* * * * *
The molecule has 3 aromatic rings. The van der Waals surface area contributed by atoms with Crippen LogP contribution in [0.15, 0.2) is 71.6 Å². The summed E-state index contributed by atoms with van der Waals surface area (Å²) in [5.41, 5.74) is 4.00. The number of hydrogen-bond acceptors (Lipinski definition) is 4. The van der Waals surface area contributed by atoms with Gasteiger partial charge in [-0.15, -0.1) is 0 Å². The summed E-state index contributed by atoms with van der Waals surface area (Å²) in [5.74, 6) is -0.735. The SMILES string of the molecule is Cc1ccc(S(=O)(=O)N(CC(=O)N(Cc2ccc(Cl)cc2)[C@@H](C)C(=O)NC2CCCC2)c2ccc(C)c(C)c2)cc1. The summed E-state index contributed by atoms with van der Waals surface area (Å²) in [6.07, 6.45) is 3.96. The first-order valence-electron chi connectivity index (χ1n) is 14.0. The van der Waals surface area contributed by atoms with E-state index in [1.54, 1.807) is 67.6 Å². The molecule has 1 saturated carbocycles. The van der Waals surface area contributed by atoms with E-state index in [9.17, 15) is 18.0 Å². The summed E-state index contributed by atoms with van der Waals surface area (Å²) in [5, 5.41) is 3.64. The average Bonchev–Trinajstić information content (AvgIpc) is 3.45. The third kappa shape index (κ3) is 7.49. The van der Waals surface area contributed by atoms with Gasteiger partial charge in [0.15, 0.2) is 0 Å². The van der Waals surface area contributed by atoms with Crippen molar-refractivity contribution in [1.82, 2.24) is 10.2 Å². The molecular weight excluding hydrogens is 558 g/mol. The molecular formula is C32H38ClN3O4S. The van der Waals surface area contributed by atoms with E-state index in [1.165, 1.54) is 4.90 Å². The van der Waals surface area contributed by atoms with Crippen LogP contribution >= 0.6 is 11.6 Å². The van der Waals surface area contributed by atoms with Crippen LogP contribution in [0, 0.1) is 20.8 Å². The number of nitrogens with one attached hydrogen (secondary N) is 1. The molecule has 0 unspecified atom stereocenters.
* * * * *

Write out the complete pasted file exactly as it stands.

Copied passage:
The molecule has 3 aromatic rings. The van der Waals surface area contributed by atoms with Crippen LogP contribution in [0.15, 0.2) is 71.6 Å². The summed E-state index contributed by atoms with van der Waals surface area (Å²) in [5.41, 5.74) is 4.00. The number of hydrogen-bond acceptors (Lipinski definition) is 4. The van der Waals surface area contributed by atoms with Gasteiger partial charge in [-0.15, -0.1) is 0 Å². The summed E-state index contributed by atoms with van der Waals surface area (Å²) in [5.74, 6) is -0.735. The SMILES string of the molecule is Cc1ccc(S(=O)(=O)N(CC(=O)N(Cc2ccc(Cl)cc2)[C@@H](C)C(=O)NC2CCCC2)c2ccc(C)c(C)c2)cc1. The summed E-state index contributed by atoms with van der Waals surface area (Å²) in [6.07, 6.45) is 3.96. The first-order valence-electron chi connectivity index (χ1n) is 14.0. The van der Waals surface area contributed by atoms with E-state index in [1.54, 1.807) is 67.6 Å². The molecule has 1 saturated carbocycles. The van der Waals surface area contributed by atoms with E-state index in [9.17, 15) is 18.0 Å². The summed E-state index contributed by atoms with van der Waals surface area (Å²) in [5, 5.41) is 3.64. The average Bonchev–Trinajstić information content (AvgIpc) is 3.45. The third kappa shape index (κ3) is 7.49. The van der Waals surface area contributed by atoms with Gasteiger partial charge in [0.15, 0.2) is 0 Å². The van der Waals surface area contributed by atoms with Crippen molar-refractivity contribution in [1.82, 2.24) is 10.2 Å². The molecular weight excluding hydrogens is 558 g/mol. The molecular formula is C32H38ClN3O4S. The van der Waals surface area contributed by atoms with E-state index in [1.165, 1.54) is 4.90 Å². The van der Waals surface area contributed by atoms with Crippen LogP contribution >= 0.6 is 11.6 Å². The van der Waals surface area contributed by atoms with Crippen LogP contribution in [0, 0.1) is 20.8 Å². The number of nitrogens with one attached hydrogen (secondary N) is 1. The molecule has 0 unspecified atom stereocenters.